NHS trusts given £16m to boost e-prescribing rollout

Written by Sam Trendall on 29 November 2018 in News
News

The government has provided funding to 13 trusts across England

Credit: Wolfram Kastl/DPA/PA Images

The government has selected 13 NHS trusts across England to receive up to £2m each this year to support the rollout of electronic prescribing systems.

The trusts – who were identified as having made little progress in deploying e-prescribing platforms and tools – were chosen by the Department of Health and Social Care because they each “provide a mixture of acute, mental health and community services”.

The government said that using e-prescriptions will allow trusts to assemble comprehensive electronic patient records and minimise duplication of data, as well as offering patients quicker access to medicines. The tech system will also “reduce potentially deadly medication errors by up to 50% when compared with the old paper systems”, it added.

DHSC will provide funding of £78m in the next few years to support the rollout of e-prescriptions. Some £16m has been awarded for the 2018/19 year to the following trusts:

  • University Hospitals of North Midlands NHS Trust – £2.19m
  • Barts Health NHS Trust – £1.7m
  • East Sussex Healthcare NHS Trust – £1.7m
  • Buckinghamshire Healthcare NHS Trust – £1.62m
  • Mid Yorkshire Hospitals NHS Trust – £1.6m
  • East Kent Hospitals University NHS Foundation Trust – £1.45m
  • Frimley Health NHS Foundation Trust – £1.17m
  • Bolton NHS Foundation – £1.02m
  • Northern Lincolnshire and Goole NHS Foundation Trust – £940,000
  • Kettering General Hospital NHS Foundation Trust – £820,000
  • The Rotherham NHS Foundation Trust - £750,000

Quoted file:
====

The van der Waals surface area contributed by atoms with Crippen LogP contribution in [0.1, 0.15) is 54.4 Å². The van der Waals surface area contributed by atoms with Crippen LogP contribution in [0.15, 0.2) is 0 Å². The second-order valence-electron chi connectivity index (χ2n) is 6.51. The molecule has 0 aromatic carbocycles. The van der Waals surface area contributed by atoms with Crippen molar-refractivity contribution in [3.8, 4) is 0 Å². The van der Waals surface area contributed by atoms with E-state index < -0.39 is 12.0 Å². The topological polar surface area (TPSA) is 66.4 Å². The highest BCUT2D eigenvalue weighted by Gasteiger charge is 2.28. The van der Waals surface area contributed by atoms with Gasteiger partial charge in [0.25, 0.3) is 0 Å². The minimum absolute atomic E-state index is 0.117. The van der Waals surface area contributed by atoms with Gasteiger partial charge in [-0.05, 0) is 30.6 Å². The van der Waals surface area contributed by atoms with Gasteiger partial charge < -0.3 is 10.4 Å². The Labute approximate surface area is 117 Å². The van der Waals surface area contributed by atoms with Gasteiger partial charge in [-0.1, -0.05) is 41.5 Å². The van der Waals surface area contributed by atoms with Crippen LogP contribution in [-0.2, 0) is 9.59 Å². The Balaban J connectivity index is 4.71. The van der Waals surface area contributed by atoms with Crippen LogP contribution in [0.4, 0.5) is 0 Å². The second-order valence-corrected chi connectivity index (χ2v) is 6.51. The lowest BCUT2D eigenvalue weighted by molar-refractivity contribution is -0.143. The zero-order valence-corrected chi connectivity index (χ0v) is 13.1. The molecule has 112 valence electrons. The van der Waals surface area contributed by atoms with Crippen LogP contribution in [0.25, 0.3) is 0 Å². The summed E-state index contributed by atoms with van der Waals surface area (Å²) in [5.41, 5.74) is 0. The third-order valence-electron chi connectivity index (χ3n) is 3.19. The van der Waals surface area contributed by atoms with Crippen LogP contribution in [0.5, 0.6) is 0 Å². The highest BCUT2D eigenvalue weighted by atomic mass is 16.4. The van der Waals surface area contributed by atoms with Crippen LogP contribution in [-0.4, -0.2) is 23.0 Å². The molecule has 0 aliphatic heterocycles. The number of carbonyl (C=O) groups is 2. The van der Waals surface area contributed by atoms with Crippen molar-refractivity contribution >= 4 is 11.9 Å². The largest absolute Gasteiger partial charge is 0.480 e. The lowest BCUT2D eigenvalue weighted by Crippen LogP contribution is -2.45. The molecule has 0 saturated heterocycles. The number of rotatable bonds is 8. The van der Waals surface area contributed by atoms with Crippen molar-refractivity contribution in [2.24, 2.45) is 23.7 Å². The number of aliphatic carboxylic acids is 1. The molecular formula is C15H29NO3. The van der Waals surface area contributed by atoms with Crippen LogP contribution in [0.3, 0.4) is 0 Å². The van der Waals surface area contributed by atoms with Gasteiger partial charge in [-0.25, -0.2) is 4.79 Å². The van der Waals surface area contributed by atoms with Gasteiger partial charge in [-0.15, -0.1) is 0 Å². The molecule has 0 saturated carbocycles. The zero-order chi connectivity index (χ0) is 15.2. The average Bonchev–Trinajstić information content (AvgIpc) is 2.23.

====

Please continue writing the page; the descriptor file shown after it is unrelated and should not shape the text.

• East London NHS Foundation Trust – £740,000
  • Humber NHS Foundation Trust – £300,000

The government’s goal is for all NHS trusts across England and Wales to implement e-prescribing systems by 2021.

Health minister Stephen Hammond said: “As part of the long-term plan for the NHS, we not only want to harness technology to make it one of the most advanced healthcare systems in the world, but crucially to improve patient care. The funding provided for these trusts will help to drive these changes to the patient experience, but will also aid our hard-working and dedicated staff. The introduction of electronic prescribing is not only known to reduce medication errors, but also frees up time for staff by moving away from archaic paper-based systems.”

About the author

Sam Trendall is editor of PublicTechnology

Tags

Share this page

Tags

Categories

CONTRIBUTIONS FROM READERS

Please login to post a comment or register for a free account.

Related Articles

Why the NHS needs to ‘take the lead’ on sharing data with the private sector
11 December 2018

A study from Reform finds a haphazard patchwork of data-sharing being led at a local level. The think tank’s director of research Eleonora Harwich tells PublicTechnology why a national...

MoJ digital chief: ‘Prisons have been bypassed by the digital revolution – that is our next really big challenge’
5 December 2018

Tom Read, CDIO at the Ministry of Justice, talks to PublicTechnology about how he believes technology and digital services could help turn prisons from a ‘Victorian dungeon to a...

The third sector must play a key role in ‘social digital government’
24 October 2018

Government needs to make sure it is integrating resources from different places in support of common goals, according to Neil McEvoy of Digital Scotland